[GRAND PIANO screens Sunday July 12th at 1:30 pm at the Cleveland Museum of Art.]
Review by Bob Ignizio
You know there's something wrong with the movie business these days when a stylish but fairly straight-forward thriller with top notch production values and a recognizable cast like GRAND PIANO finds itself relegated to a 2 night only engagement at the Cleveland Cinematheque. That's not a dig at the Cinematheque by any means. It's just absurd that such a mainstream film can only find a theatrical home at a venue with a reputation as the place where movies too uncommercial even for Cleveland's other arthouse, the Cedar Lee, get played. That's without getting in to whether the movie is good or not, since that's hardly a criteria Hollywood takes into account when deciding what films they'll be opening on 2000 screens on any given weekend.
But enough of my editorializing. If you're reading this, you probably do care whether or not GRAND PIANO is any good. And I suppose it is, at least up to a point.
The plot concerns virtuoso pianist Tom Selznick (Elijah Wood) playing his first concert in five years. During that last performance, a moment of stage fright caused him to botch a complicated piece, and it's still uncertain if Tom has regained the confidence that mistake cost him.
When Tom takes the stage, he notices a message written on his sheet music threatening his life. Further messages follow on each page, eventually leading Tom back to his dressing room mid-performance (during a rest) where he finds a cell phone. On the other end of the phone, a voice (John Cusack) warns him that if he plays one wrong note, he gets a bullet in the head. Any attempts to flee or alert someone to his predicament, and Tom's movie star wife Emma (Kerry Bishé) will be killed as well.
I'm going to give a SPOILER ALERT here, although if you can't figure out within 5 seconds that the only other name actor in the film who has a seemingly insignificant part is involved in the plot, you clearly don't watch very many movies. With that out of the way, then, it soon becomes apparent that the unseen mastermind has an assistant (Alex Winter – yes, of BILL AND TED fame), and that these guys aren't messing around. When a couple of audience members stick their noses where they don't belong, the assistant takes them out with extreme prejudice. It looks like Tom has no choice but to play the concert of his life. At least he doesn't have to play the piece that tripped him up before, right? Yeah, right.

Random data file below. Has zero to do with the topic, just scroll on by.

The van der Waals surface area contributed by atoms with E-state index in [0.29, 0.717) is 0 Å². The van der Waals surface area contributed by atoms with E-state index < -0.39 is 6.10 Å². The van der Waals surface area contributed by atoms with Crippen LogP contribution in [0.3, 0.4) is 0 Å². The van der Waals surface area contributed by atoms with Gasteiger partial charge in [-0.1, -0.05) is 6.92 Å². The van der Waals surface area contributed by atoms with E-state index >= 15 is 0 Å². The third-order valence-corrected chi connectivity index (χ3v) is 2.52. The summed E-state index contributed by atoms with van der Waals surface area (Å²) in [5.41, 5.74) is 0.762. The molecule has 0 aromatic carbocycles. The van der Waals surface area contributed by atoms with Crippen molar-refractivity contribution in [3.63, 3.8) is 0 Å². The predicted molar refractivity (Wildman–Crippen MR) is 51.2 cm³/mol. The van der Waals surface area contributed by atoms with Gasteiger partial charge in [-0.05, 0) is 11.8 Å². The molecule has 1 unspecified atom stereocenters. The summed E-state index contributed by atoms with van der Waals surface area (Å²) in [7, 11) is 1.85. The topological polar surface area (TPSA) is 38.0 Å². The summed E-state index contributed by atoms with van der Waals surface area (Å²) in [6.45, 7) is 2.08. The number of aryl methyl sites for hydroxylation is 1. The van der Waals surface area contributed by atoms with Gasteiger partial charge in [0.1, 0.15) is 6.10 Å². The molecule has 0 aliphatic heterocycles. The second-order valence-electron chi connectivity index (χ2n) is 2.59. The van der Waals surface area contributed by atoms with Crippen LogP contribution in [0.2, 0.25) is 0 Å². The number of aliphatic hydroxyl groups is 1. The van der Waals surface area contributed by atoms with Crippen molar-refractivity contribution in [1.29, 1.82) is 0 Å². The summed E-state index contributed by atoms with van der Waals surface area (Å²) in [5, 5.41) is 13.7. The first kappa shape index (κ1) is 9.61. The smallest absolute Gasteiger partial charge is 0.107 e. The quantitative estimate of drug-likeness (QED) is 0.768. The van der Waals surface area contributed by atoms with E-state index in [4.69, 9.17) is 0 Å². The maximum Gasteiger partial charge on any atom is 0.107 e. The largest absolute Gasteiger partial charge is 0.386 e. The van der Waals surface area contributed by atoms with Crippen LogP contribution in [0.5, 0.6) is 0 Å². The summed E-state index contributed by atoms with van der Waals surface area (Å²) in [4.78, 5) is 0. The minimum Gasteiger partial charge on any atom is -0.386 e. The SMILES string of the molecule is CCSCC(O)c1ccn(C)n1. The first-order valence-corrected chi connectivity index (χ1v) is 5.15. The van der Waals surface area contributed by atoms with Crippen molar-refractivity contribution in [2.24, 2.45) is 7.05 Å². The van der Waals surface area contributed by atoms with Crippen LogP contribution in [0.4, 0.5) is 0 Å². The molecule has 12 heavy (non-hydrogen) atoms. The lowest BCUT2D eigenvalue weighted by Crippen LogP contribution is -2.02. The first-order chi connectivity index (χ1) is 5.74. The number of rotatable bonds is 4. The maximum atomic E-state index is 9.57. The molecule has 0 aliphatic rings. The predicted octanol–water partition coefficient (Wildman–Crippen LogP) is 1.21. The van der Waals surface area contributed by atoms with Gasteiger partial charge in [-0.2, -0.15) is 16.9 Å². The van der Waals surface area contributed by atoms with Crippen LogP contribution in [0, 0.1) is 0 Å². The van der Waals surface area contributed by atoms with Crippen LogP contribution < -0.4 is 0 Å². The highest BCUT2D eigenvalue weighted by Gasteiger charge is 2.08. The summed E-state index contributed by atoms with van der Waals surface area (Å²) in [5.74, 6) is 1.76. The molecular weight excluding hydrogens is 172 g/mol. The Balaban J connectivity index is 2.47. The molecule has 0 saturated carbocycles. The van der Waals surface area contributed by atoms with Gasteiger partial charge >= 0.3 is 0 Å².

The plot is pretty ridiculous, but between Eugenio Mira's stylish direction and the intense performances by Wood, Winter, and Cusack, the film manages to make the convoluted motivations and leaps of logic go down a bit easier. Mira's camera swoops and swings one minute, then finds just the right way to frame a static shot the next. Hitchcock and DePalma are the two most obvious visual influences, but there's also a touch of Argento, and the overall feel of the film, not to mention Damien Chazelle's implausible script, are highly reminiscent of 1970s/80s giallo films.
Unfortunately, Mira doesn't have the stomach for the kind of inventive murder set pieces that were always a trademark of the giallo genre. Some critics like Variety's Guy Lodge have praised this bloodlessness, but to my mind it undermines the film. Everything about the film sets up certain audience expectations, as when Winter picks up a shard of broken mirror to do in one of the minor characters in a carefully set designed room that's just begging to be painted red. It's hard not to be disappointed when the scene cuts away early, though less bloodthirsty viewers may feel differently.
Mira clearly has the talent to be a first rate genre director; he just needs better scripts to work from to reach his full potential, or barring that, a little more willingness to shock and horrify. The fact that even with a script as shaky as GRAND PIANO he still manages to deliver a reasonably engaging thriller proves that. 2 ½ out of 4 stars.